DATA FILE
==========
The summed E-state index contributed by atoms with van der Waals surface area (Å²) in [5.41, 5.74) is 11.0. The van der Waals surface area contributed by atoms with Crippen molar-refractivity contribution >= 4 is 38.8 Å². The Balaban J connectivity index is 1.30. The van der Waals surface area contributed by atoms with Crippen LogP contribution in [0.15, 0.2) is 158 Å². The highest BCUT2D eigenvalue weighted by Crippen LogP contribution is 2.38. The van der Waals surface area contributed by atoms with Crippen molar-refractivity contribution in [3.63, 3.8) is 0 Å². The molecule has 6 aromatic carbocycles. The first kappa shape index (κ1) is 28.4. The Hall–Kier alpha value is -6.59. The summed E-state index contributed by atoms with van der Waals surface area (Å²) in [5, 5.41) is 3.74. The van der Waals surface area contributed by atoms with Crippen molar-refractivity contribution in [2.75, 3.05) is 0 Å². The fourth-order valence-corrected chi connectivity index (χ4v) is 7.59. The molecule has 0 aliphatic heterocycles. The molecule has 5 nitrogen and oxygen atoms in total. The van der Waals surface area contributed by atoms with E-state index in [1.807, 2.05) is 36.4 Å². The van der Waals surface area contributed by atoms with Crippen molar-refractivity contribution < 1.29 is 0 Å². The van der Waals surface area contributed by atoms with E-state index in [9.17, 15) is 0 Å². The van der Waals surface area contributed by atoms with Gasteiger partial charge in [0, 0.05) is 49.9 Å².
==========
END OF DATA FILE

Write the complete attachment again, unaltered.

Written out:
The summed E-state index contributed by atoms with van der Waals surface area (Å²) in [5.41, 5.74) is 11.0. The van der Waals surface area contributed by atoms with Crippen molar-refractivity contribution >= 4 is 38.8 Å². The Balaban J connectivity index is 1.30. The van der Waals surface area contributed by atoms with Crippen LogP contribution in [0.15, 0.2) is 158 Å². The highest BCUT2D eigenvalue weighted by Crippen LogP contribution is 2.38. The van der Waals surface area contributed by atoms with Crippen molar-refractivity contribution in [3.63, 3.8) is 0 Å². The molecule has 6 aromatic carbocycles. The first kappa shape index (κ1) is 28.4. The Hall–Kier alpha value is -6.59. The summed E-state index contributed by atoms with van der Waals surface area (Å²) in [5, 5.41) is 3.74. The van der Waals surface area contributed by atoms with Crippen molar-refractivity contribution in [2.75, 3.05) is 0 Å². The fourth-order valence-corrected chi connectivity index (χ4v) is 7.59. The molecule has 0 aliphatic heterocycles. The molecule has 5 nitrogen and oxygen atoms in total. The van der Waals surface area contributed by atoms with E-state index in [1.807, 2.05) is 36.4 Å². The van der Waals surface area contributed by atoms with Crippen molar-refractivity contribution < 1.29 is 0 Å². The van der Waals surface area contributed by atoms with E-state index in [9.17, 15) is 0 Å². The van der Waals surface area contributed by atoms with Gasteiger partial charge in [0, 0.05) is 49.9 Å².